Ask your students why they think Menachem Daum and Oren Rudavsky called this film Hiding and Seeking.
  3. As a class, brainstorm any remaining questions they may have for Menachem or any of the other characters in the film. Post them on the discussion forum of the film's website.
  4. At the end of the film, Menachem speaks of a Tsava, a Jewish ethical will. He says:
    •  There used to be a Jewish tradition called a Tsava. When you reached a certain stage in your life and you realized you weren't going to be around forever to guide your children, you would take the most important values that you wanted them to live by and you would commit them to a document, sort of like an ethical will. I hope that the trip I took my sons to Poland on, in a way, I hope they see that as my Tsava to them. I think it's like planting a seed; it could take years and years. But that's my hope.

    Invite the students to create their own ethical wills. What values would they hope to pass on to their friends and family and how do they think they can pass on these values in their lifetime?


Lesson three provides several activities that can be used to evaluate student understanding of the main themes and concepts presented in the film. Teaching strategy 1 in lesson 3 invites students to write a speech they would give to honor the Mucha family. The speech should demonstrate what they learned from watching the film about the risks that individuals and families took to save the lives of others. Students should also demonstrate what they learned about the complexity of forgiveness and the legacy of the Holocaust.

Teaching strategy 2 in lesson 3 is a good activity for helping students identify the main idea and themes of the film. In this strategy, students are asked to think about why the filmmakers chose the name Hiding and Seeking for the film. You can ask students to write a paragraph explaining the title of the documentary.

  • Standard 1: Understands that group and cultural influences contribute to human development, identity and behavior.
  • Standard 2: Understands various meanings of social group, general implications of group membership and different ways that groups function.
  • Standard 4: Understands conflict, cooperation and interdependence among individuals, groups and institutions.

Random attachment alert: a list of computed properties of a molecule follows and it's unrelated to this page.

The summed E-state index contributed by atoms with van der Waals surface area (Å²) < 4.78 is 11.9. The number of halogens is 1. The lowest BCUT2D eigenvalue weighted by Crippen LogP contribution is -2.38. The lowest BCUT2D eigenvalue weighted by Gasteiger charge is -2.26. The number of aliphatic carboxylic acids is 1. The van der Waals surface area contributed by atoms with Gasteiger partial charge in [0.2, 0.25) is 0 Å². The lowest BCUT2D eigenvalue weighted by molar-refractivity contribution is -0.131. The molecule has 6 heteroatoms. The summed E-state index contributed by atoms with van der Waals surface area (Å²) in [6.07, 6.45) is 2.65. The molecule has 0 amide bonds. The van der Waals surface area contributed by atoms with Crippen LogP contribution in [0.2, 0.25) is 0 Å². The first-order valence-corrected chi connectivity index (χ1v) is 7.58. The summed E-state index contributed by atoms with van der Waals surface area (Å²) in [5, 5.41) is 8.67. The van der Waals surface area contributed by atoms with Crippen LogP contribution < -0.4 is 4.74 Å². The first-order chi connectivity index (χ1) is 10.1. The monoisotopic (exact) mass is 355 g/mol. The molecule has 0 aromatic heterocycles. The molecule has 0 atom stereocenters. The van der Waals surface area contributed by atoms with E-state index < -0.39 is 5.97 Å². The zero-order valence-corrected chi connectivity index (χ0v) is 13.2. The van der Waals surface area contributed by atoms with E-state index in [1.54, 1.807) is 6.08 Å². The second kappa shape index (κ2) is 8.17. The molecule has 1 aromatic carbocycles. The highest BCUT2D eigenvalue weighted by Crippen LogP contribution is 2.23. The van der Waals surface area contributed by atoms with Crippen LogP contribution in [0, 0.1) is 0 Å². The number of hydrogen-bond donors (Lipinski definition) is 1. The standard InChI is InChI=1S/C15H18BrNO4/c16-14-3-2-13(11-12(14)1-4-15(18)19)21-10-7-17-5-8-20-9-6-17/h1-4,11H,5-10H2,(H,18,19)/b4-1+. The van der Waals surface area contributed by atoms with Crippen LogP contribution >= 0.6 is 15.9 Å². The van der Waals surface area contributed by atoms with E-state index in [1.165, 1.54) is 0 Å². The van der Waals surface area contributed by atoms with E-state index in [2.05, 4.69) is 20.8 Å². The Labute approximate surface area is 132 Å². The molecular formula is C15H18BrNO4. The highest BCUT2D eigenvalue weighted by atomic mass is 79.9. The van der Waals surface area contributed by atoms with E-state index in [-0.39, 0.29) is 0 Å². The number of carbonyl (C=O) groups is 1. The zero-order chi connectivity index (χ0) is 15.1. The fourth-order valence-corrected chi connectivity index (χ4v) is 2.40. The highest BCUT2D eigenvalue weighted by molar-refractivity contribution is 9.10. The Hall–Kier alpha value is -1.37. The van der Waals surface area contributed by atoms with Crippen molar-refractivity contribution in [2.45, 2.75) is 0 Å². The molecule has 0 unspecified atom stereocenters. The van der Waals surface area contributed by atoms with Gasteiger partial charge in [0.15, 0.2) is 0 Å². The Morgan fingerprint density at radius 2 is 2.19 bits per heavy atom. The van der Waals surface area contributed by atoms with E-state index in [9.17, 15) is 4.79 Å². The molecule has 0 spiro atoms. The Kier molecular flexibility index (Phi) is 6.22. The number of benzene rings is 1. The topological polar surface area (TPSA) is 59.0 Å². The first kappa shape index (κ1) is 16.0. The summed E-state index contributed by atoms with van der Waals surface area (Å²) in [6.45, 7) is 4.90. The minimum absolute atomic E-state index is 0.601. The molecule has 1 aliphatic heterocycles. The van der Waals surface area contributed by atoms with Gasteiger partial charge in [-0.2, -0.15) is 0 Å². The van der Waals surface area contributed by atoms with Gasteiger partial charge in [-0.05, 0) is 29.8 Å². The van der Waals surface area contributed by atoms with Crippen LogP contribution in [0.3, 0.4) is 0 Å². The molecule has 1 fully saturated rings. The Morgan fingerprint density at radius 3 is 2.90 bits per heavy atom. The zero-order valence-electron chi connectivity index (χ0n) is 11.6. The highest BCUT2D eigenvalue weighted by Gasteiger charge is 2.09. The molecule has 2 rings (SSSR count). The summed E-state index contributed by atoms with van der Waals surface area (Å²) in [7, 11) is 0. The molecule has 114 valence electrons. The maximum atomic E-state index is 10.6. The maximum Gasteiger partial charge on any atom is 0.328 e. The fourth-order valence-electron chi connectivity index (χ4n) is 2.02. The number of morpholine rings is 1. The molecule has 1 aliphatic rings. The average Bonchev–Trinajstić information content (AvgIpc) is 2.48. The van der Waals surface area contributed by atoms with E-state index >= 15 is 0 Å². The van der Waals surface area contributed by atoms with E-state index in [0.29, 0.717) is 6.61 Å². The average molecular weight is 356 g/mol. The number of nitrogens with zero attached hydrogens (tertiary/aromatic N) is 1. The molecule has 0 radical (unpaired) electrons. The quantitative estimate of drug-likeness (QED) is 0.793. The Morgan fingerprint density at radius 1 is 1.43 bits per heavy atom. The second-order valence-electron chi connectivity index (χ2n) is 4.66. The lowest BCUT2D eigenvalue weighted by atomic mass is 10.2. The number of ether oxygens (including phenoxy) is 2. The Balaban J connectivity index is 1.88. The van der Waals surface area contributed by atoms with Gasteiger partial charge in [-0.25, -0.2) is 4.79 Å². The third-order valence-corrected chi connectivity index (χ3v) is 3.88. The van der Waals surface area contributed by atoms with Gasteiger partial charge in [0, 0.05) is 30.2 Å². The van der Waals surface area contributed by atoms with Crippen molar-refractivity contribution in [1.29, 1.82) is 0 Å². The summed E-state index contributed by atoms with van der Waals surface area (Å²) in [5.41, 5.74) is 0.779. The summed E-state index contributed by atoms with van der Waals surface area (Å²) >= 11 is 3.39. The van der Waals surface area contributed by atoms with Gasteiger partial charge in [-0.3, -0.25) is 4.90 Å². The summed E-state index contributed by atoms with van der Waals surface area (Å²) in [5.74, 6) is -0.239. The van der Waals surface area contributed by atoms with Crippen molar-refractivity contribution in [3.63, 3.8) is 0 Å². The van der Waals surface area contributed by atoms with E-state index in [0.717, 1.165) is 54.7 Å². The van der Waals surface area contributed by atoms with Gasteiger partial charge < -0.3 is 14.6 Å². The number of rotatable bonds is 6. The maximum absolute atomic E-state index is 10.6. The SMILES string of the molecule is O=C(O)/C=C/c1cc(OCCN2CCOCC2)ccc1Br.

• Standard 41: Understands the causes and global consequences of World War II. Benchmark 2: Understands the Holocaust and its impact on Jewish culture and European society (e.g., the chronology of the Nazi "war on the Jews," and the geography and scale of Jewish deaths resulting from this policy; personal reasons for resistance to or compliance with Nazi policies and orders; the brutality of Nazi genocide in the Holocaust as revealed in personal stories of the victims.)
  • Standard 1: Conflict, cooperation and interdependence among individuals, groups and institutions.
  • Standard 2: Understands the historical perspective.
  • Standard 1: Uses the general skills and strategies of the writing process.
  • Standard 8: Uses listening and speaking strategies for different purposes.
  • Standard 9: Uses viewing skills and strategies to understand and interpret visual media.

Behavioral Studies Level IV (Grades 9-12) World History Level IV (Grades 9-12)
Era 8, A Half-Century of Crisis and Achievement, 1900-1945 Historical Understanding Level IV (Grades 9-12) Language Arts Level IV (Grades 9-12)

New Edition of Holocaust and Human Behavior

Some content and materials on this page may reference a previous edition of our Holocaust and Human Behavior resource. 


Lesson 1 of 2

Menachem's Challenge

Students view a documentary film about an Orthodox Jewish father and his sons' journey through Poland and reflect on how each character is shaped by religion and worldview.

Lesson 2 of 2

Reconciling with the Past

After viewing the final segment of a documentary film about an Orthodox Jewish father and his sons, students reflect on the connection between family and values.